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Fiona Connor and Erin Besler

Erin Besler
Fiona Connor

Los Angeles, United States; Auckland, New Zealand

Erin Besler and Fiona Connor met in Los Angeles in 2014.

Fiona Connor is a New Zealander born in 1981, currently living and practicing her art in Los Angeles. She received a degree in Fine Arts and History from the University of Auckland, and she earned her Masters in Fine Arts at California Institute of the Arts. After graduating from the University of Auckland, Fiona concentrated on exhibiting installations in Auckland and Melbourne. In 2007, she was a founding member of Gambia Castle: a cooperative gallery of like-minded artists. Connor’s work uses strategies of repetition to produce objects that interrogate their own form by engaging different histories embedded within our built environment. For her, fabrication is a form of research. Her work was recognized in New Zealand when she was shortlisted in 2010 as one of four finalists for the bi-annual Walter’s Prize for contemporary art. Her installations are held by the Auckland City Art Gallery, The Dowse Gallery, the Te Papa in Wellington, the Christchurch Art Gallery, and the Hammer Museum in Los Angeles. Fiona Connor has held artist residencies at Monash University in Melbourne and at the Dunedin Public Art Gallery. During the past eight years since being resident in Los Angeles Connor has devoted her energies both locally and across a global spread with exhibitions in New York, Barcelona, Basel, Istanbul, Sydney and Auckland. Connor’s artistic career has displayed a consistent attraction to working in a collaborative way and fluidly between curating, facilitating and object making. An example being the Newspaper Reading Club founded in 2011, and the conversion of her own Los Angeles apartment over 12 months into a gallery titled Laurel Doody in 2016. Connor is now initiating the Varese Group: a loose collective of her associates, mentors, and fellow artists will meet annually in an old house in Marzio, Northern Italy over the next five years for a month starting May, 2017.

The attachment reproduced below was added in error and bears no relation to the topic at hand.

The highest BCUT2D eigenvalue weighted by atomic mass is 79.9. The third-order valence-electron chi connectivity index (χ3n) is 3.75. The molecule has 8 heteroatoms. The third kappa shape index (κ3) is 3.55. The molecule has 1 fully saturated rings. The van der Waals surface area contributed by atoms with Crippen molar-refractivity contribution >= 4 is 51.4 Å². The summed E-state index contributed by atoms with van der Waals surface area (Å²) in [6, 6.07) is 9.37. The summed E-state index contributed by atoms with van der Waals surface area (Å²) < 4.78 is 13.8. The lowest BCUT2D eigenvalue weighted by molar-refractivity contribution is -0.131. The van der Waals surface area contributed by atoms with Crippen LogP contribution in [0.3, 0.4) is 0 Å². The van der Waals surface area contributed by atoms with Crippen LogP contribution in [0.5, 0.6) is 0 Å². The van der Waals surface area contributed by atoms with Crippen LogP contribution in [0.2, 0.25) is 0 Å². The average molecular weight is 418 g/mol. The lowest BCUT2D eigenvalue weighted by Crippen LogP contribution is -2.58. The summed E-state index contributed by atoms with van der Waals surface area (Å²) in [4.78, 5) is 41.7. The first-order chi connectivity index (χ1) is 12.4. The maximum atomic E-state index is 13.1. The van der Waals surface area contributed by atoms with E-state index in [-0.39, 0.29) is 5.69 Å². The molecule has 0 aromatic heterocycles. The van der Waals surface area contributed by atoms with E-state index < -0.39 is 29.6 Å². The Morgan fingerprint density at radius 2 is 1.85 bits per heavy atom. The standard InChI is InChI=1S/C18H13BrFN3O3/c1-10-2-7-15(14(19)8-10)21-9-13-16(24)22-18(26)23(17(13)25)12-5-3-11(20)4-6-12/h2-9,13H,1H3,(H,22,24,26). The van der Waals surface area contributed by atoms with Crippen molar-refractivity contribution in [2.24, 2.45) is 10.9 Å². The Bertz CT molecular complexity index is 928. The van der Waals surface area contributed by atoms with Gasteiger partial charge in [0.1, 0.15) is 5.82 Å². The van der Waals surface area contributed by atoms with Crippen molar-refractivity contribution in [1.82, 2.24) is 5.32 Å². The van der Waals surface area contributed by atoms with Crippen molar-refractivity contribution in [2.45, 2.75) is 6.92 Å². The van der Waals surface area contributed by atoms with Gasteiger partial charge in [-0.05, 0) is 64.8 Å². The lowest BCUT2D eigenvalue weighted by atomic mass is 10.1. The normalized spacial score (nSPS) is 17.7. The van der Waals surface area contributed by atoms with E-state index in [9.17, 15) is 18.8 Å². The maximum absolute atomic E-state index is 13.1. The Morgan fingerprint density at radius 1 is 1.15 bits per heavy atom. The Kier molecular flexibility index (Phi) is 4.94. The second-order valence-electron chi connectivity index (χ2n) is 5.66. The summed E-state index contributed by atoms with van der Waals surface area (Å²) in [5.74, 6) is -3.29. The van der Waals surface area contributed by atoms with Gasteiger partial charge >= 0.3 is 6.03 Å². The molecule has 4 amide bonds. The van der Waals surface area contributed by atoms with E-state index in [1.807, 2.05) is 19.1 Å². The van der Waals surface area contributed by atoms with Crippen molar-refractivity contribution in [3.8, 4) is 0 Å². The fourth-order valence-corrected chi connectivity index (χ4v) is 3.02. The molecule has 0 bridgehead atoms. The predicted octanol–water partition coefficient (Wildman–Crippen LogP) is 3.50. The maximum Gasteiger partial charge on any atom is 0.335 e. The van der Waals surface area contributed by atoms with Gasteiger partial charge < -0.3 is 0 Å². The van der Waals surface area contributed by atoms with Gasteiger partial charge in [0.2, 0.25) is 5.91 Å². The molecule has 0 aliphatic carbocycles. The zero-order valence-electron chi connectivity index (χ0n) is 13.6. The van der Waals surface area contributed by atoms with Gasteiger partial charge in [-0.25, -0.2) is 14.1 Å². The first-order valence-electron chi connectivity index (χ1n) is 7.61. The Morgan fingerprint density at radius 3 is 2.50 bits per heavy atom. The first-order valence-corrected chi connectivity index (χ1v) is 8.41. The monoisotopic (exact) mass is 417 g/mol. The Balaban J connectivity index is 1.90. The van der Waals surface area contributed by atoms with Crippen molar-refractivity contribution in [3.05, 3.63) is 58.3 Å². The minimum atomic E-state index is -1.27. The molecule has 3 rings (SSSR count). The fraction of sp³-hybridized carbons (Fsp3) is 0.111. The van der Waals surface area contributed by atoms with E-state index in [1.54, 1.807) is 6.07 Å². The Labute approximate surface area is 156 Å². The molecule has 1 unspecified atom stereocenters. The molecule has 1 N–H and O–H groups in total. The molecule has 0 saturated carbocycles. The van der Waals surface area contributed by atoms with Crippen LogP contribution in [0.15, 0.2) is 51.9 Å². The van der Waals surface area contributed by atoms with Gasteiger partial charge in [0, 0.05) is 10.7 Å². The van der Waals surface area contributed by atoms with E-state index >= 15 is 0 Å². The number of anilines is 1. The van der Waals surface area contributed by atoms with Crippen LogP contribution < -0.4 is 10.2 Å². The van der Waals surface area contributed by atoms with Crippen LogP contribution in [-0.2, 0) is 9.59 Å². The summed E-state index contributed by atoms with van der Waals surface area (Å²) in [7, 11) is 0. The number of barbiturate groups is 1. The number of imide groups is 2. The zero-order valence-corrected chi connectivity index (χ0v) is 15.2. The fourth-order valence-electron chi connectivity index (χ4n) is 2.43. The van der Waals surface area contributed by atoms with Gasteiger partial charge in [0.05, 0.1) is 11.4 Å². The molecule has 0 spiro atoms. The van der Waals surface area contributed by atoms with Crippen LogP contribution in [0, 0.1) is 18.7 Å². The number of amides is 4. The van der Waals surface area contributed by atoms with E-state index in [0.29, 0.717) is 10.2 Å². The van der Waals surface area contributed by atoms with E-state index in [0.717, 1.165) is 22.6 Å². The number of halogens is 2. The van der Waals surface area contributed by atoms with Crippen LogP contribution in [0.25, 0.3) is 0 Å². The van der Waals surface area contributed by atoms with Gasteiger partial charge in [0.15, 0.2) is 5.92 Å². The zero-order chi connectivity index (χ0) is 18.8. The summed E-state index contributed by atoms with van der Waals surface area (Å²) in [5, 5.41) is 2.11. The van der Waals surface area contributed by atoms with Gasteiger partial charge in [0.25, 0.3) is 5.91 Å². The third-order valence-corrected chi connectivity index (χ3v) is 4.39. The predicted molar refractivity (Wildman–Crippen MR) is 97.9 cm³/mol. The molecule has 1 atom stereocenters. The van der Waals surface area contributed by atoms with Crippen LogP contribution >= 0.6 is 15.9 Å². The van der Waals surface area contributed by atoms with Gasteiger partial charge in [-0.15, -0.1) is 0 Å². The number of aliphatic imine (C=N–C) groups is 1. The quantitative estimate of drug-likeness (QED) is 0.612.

Erin Besler was born in Chicago, Illinois in 1982. She is a co-founder of the Los Angeles based practice Besler & Sons, an interdisciplinary architecture and design studio that works on buildings, mockups, interfaces and software. Recently they were finalists for MoMA PS1’s Young Architects Program, participants in the 2015 Chicago Architecture Biennial, and the Shenzhen & Hong Kong Bi-City Biennial of Architecture/Urbanism as part of the exhibition “Now, There,” which was awarded the UABB Bronze Dragon. Erin is currently faculty at UCLA in the Department of Architecture and Urban Design where she was the 2013-2014 Teaching Fellow. She holds a Bachelor of Arts from Yale University and a Master of Architecture with distinction from the Southern California Institute of Architecture. Her work is situated within the gap between disciplinary problems and practical problems and seeks to refit things that have been relegated to architectural practice, such as everyday aspects of construction, building information modeling and architectural mockups, into a conceptual framework. Recently she was awarded the Architectural League of New York Young Architects Prize. Her work has been presented and exhibited in Beijing, Los Angeles, Paris, Chicago, New York and San Francisco with publications in Log, Pidgin, FutureAnterior, Project, San Rocco and Perspecta.

CAB 2 Contribution

Project Overview

Front Door

Artist Fiona Connor and architect Erin Besler have produced a site- specific installation in the Pedway underneath the Chicago Cultural Center. This underground network was developed in the interwar period, and linked together the CBD offices for commuters and communication. When the connection to the Cultural Center was opened 1989, it was a perfunctory gesture that did little to celebrate the new entrance to the building. Besler and Connor’s project introduces two conceptual moves: bringing the grand Bedford Stone entry of Randolph Square down to the Pedway, and bringing a survey of varied fluorescent Pedway lighting up to Randolph Street. This switching of levels and languages interrupts the two worlds that are held apart from each other.

What is seen here is a provisional object, a 1:1 model that, in an idealized form, would be achieved in the same materials as the original. It has the marks of manufacturing and use, all faithfully reproduced. Rather than foreground questions of authenticity which are muddied by the history of standardization, the pair consider the ways that the act of duplication reveals the architecture as already in-flux. The doors for instance, have been changed at least once before in the building’s renovation, and the fluorescent lights replaced in regular maintenance.

Recent histories of industry are applying a finer grain to understanding the procedures, documents, and figures involved in what was once seen as a smooth and anonymous standardization in art and architecture. Besler and Connor’s Front Door that demonstrates the complicated narratives and contributions embedded in seemingly benign building finishes.

The City is the Site